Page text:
CareerCast.com evaluates the qualities of various careers based on four core criteria, but the area that often generates the most discussion is stress.
Stress is unavoidable, but a vast majority of Americans feel unduly stressed. In a recent CareerCast poll, 78% of respondents chose a stress score of 7 or higher to describe their job. That’s a jump from the 2017 CareerCast stress survey, which found 69% of responding readers scored their job stress 7 or higher.
Other sources support CareerCast readers’ answers. A late 2017 Gallup poll found 79% of respondents feel stressed “sometimes or frequently” during their day. Most respondents said they feel stressed frequently, and only 17% answered rarely. Meanwhile, work is the most common cause of stress.
That stands to reason, considering the average American ages 25 to 54 spends 40.3 hours per week at work, per the Bureau of Labor Statistics. That’s approximately one-quarter of the entire week, a third of waking time for those who sleep an average of seven hours per night.
Now factor in travel to-and-from one’s place of employment, and the amount of time dedicated to employment increases further. All this is to say that work occupies so much of our life that if work’s stressful, life will be stressful.
In that same vein, no career is free from stress. The qualifier “least stressful” refers to a score based on the 11 categories evaluated for each year’s new Jobs Rated report. You can read the methodology and each of the categories here.
Inevitably, readers from a job that scores toward the less stressful end reach out to describe the stressors they face at work. To that end, we polled CareerCast.com visitors to determine what the audience sees from stress in the workplace. The responses were fascinating.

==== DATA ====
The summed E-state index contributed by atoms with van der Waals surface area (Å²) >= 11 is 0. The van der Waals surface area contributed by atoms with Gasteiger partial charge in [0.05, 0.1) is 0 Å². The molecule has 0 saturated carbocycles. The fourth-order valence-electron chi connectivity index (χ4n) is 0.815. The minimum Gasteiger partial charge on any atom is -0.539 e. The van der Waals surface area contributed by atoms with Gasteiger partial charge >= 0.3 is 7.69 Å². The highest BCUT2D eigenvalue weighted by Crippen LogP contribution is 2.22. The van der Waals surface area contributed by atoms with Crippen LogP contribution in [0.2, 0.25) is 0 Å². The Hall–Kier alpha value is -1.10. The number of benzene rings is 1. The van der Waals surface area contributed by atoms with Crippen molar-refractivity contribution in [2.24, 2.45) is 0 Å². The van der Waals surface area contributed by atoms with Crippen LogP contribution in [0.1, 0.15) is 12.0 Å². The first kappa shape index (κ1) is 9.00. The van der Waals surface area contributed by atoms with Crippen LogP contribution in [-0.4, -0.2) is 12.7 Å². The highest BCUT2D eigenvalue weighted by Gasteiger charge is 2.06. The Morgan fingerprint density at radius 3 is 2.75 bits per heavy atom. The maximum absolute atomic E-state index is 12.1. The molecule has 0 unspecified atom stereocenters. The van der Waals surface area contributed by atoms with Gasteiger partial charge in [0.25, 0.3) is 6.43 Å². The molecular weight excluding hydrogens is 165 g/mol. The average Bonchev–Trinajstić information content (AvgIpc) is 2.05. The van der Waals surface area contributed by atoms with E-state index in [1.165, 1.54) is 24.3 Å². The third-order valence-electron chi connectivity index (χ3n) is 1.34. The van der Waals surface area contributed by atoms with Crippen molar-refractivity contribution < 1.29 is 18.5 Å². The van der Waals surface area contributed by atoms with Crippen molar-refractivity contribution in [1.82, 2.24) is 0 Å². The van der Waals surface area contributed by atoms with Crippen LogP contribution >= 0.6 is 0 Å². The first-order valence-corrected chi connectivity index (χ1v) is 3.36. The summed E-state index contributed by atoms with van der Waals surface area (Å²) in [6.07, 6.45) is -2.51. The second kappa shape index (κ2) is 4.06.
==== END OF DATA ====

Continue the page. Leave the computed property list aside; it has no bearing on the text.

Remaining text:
The most common stress factor cited in the CareerCast survey was meeting deadlines at 38%, with meeting the public and growth potential tied for a distant second at 14% each. Respondents represented a wide range of industries, with healthcare and business the top two.
Results of the survey are unscientific, as online-based polls cannot control certain necessary factors. Still, the answers do reinforce what other scientific studies deduce: The workforce is stressed.
Mitigating stress factors as much as possible might prompt job seekers looking for a career change to consider any line of work. However, there are those who thrive on the pressures inherent to high-stress jobs. That’s a good thing, because those willing to put themselves in immediate danger, like firefighters and police officers, serve the common good.
But the same is true for jobs that landed on the less stressful end of the Jobs Rated rankings. Diagnostic medical sonography is a rapidly growing field with a 23% growth outlook, and an important career. A sonographer’s work can help parents-to-be with necessary preparation for the arrival of a child.
While CareerCast’s Jobs Rated report’s stress methodology categories score the position on the less stressful end, some of the more challenging aspects of the career illuminate that there’s certainly not a stress-free career in the work force. As one diagnostic medical sonographer wrote to CareerCast.com in 2018, they are sometimes asked to identify cancer and complications during pregnancy, which can be stressful.